Concerning our electricity problem: last night, instead of burning the masthead light, we hung a lantern in the rigging. Worked ok.

Wednesday June 17, 47 days from Falmouth 25 from Madeira, 55 from Portsmouth 14° 44’N, 54°19’ W, 126 miles noon to noon, 316 yet to Barbados.

It’s afternoon, we are sitting in the cockpit, listening to rock music from Barbados, relaxing after a mid-Atlantic swim, eating crackers and drinking next-to-the-last bottle of this delicious Madeira wine. Amazing how good this vino has become. This is the bottle, if we recall, that was three bottles worse than the one we labeled cooking wine.

We got in a real spendthrift, go-to-hell attitude yesterday, and we each drank a full beer. One whole beer each. That leaves us with exactly one. Oh well.

I’ve been busy as a little beaver. I have spent the last two or three, I forget, days sewing a new cover for the windless from canvas. Hell of a nice job, if I do say so myself. First time I ever used a sail palm. Thoughts: This is probably the first time since I left Kountze, 29 years ago, that I have gone 25 days without putting on a pair of shoes.

We only have about 2 ½ days left to go and for the duration of this voyage and the length of this diary, I feel I have yet to capture the true essence of the trip. The interplay between the three of us and the boat, living in roughly 80 square feet of space, day after day, week after week; the things we do that get on each other’s nerves; the ways we accommodate each other so that we can continue to get along; the ribbing that we give each other; the perpetual argument between Cal and Roger; Cal’s continual kidding me about my navigation; the subtle interplay over the use of electricity; the sitting in the cockpit, in the evenings, sipping progressively better wine, watching the marvelous sunsets, not really worrying about anything, our moods controlled by the weather and the winds; and the interplay between us, the boat and the sea. Oh, the sea, how she influenced man’s life through the centuries. The tempest she can be when she decides to be a bitch, the loneliness she can be when the waves are gentle, the breeze steady, and the moon shimmers over the water. There really hasn’t been that much sailing in the sense of running a sailboat, changing sails, handling the tiller—we have pretty much set it up and left it alone.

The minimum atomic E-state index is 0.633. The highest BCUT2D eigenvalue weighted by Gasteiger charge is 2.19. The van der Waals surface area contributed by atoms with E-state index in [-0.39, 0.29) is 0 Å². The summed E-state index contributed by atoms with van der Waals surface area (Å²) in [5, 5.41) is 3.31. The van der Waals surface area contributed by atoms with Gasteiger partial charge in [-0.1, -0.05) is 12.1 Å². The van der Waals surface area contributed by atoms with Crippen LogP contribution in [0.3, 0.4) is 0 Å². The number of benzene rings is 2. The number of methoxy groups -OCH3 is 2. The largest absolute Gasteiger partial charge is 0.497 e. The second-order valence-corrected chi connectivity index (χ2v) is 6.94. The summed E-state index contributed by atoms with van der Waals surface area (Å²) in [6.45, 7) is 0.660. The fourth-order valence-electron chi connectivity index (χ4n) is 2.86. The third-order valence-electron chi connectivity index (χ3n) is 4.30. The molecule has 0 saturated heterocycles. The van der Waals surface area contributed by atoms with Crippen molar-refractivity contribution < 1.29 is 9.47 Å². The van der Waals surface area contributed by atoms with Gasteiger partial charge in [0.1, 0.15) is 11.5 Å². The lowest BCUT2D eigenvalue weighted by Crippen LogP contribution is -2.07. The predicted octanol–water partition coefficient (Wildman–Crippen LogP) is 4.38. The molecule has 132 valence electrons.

Thursday-June 18- 48 days from Falmouth, 25 from Madeira, 54 from Portsmouth, 14°18’N/56°00’W, 101 miles noon to noon, 215 to Barbados.

On this date, in the year of our Lord, one thousand nine hundred thirty-seven, in the Midwest American hamlet of Dumont, in the state of Iowa, was born to the proud and honorable parents of Calvin G. White, a baby boy. May God have mercy on their souls.

Cal has had several memorial experiences, or should I say, way points during this trip. His 2nd daughter turned 21, his first daughter had her second child, and he turned 44.

Well, we are getting close to landfall. We are anticipating this one a great deal more than we did in Funchal, largely I think, because the first leg of the trip was so difficult that it kept us constantly busy while this leg has been extremely monotonous. We haven’t changed the sails in about three weeks. We should make Bridgetown around noon Saturday, if all holds well.

A flying fish about 7” long landed in the cockpit last night. Had him for breakfast. They are damn good eating.

My sights for the last few days have been peculiar. The lines of position were all crossing about 5 miles away from (below) the noon latitude line. I checked my watch and found a several second error and the sights I have taken since have been right on. Today I got some of the most consistent fixes I have had so far. I can work a sight out now in 10 minutes. Contrast this to when I started when it took me half a day.